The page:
According to Kevin Fox, part of the Gmail team at Google, accessibility issues were considered right from the beginning. In his blog in April 2004 he commented:
“Throughout development the Gmail team has followed the Model View Controller (MVC) principle of design. By the MVC principle, the current front-end DHTML presentation layer is abstracted from the back-end data model.
The simpler Gmail should bring another bonus. Those who wanted to write their own add-ons, like screen-scrapers, or CSS skins, should now have it much easier.
Note depending on your browser, you may still have problems. I couldn’t access Gmail with both NetFront Access, as well as the Opera mobile browser, on a Nokia 6600. Also note that while the new HTML is more accessible, it’s by no means standardized yet: Firefox switches to quirks mode, you will find table-layout, or deprecated inline formatting like “bold” or “font”. This would still make it harder on some browsers. However, these are smaller problems compared to the old ones, and the move to a plain-HTML versions shows Google went in the right direction.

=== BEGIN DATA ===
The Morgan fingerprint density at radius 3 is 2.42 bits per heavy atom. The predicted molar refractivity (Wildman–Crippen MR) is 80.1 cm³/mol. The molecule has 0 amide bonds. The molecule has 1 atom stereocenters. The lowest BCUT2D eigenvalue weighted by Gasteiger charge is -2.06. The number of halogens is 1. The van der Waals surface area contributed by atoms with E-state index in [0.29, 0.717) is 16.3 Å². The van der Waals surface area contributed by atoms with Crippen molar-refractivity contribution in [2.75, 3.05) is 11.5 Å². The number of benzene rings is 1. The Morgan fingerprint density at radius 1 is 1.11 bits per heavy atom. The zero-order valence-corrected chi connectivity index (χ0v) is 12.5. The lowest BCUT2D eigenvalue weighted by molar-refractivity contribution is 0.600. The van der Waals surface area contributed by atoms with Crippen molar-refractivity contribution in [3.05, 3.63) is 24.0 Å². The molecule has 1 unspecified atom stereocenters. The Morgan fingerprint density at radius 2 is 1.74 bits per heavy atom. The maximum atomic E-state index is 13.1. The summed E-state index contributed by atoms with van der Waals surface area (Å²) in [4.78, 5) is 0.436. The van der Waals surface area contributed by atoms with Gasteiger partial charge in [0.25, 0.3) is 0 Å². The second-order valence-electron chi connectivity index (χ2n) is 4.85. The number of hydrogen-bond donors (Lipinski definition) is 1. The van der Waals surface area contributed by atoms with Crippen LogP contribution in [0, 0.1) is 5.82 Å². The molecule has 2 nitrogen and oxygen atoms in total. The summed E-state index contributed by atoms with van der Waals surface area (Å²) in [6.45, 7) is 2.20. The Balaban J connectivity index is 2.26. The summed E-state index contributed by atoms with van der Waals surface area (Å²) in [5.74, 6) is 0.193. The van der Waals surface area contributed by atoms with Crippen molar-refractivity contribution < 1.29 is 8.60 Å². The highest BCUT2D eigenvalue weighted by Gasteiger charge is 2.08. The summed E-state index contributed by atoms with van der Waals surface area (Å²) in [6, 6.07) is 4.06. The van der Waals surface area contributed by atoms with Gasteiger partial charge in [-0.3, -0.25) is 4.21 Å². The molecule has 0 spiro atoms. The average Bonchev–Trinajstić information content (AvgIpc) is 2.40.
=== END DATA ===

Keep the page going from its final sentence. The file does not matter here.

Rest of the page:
In related news, Google is now also connected to Google’s image software Picasa. From the Gmail What’s New page:
“Use Picasa to easily find, edit and preview your photos. Log in to Gmail directly from Picasa and send the photos from your Gmail account. Picasa even automatically resizes your photos so they’re easier to receive and open.”
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